Friday, September 26, 2008


Raising Future Writers

I think the kids picked up the 'obsessed with language' gene. Two vignettes from last night's dinner:

The Wife: TG, tell Daddy what you said at school today.

The Girl (earnestly): Daddy, 'tushie' is more appwopwiate than “heinie.”

So now we know.


The Boy: During recess, Dylan got hit in the you-know-whats.


TB: You know, the nuts.

Got it, thanks.

There's something humbling, and a little frightening, about seeing your own quirks reflected back to you in your kids. They're already impressively precise in their language, and attuned to how they're heard. This means I get away with nothing. It also means I know they're in for a bumpy ride in adolescence. But I'll admit to some parental pride in hearing my four-year-old tell me what's appwopwiate.

TG sounds like a dear. And what a good ear she has! Tushie is certainly superior to the vulgar heinie.

(TB has, of course, his own issues given his own testicular vulnerabilities.)
This reminds me of one of your favorite Conan O'Brien sketches. You know, the one The Wife doesn't think is funny.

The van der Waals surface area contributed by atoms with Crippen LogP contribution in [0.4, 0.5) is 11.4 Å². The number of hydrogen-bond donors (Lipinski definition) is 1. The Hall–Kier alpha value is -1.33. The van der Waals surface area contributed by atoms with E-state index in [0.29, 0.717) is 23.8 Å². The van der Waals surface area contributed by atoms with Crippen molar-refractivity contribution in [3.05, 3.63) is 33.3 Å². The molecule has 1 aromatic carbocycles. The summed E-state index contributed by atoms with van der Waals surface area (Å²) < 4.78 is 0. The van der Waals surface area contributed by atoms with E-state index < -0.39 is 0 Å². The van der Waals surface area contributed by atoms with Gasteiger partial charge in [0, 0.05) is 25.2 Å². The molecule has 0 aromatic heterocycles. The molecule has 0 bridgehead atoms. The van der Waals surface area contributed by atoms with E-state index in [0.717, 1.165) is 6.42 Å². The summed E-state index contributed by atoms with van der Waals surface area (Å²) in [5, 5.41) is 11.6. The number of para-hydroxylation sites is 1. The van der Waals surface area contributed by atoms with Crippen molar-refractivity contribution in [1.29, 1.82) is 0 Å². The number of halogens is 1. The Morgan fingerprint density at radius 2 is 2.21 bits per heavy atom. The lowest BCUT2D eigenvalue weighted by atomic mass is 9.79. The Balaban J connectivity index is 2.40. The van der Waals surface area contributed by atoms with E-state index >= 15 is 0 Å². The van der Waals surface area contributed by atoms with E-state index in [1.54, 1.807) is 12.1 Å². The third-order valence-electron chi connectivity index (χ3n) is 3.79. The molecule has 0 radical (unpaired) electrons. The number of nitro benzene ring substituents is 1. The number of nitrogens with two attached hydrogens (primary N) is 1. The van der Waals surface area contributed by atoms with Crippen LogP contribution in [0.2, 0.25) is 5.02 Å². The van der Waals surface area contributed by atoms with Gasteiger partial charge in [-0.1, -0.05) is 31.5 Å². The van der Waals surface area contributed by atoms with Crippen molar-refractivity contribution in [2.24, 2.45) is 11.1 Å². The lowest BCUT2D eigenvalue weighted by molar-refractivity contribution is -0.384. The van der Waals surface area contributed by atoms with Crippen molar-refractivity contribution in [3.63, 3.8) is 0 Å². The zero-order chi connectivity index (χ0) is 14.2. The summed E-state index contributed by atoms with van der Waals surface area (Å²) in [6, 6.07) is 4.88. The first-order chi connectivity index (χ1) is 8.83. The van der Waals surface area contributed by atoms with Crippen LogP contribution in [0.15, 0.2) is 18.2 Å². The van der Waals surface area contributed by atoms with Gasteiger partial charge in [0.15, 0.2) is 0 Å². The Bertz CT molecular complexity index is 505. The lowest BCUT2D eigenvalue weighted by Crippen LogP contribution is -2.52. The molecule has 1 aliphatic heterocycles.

PERSON A: So, how was your weekend?
PERSON B: Well, I had sex with a wallaby, so it was good.

CUT TO: British hair metal guy (BHMG) with a big electric guitar.

BHMG jams a power chord.


(Repeat with several more vignettes of inappropriate behavior, separated by the BHMG and his catchphrase.)

See, now, that's funny.
The internet once again provides. Here is the sketch.

Must be a guy thing. :-)
While the transition from adolescence to adulthood can be difficult, young men need to know is that this time of change should not be evaded. The keys to teaching this to your son lie in parental influence and preparation. Get involved in his life and talk to him about girls, friends, drugs, and alcohol while helping him deal with problems in mature ways.
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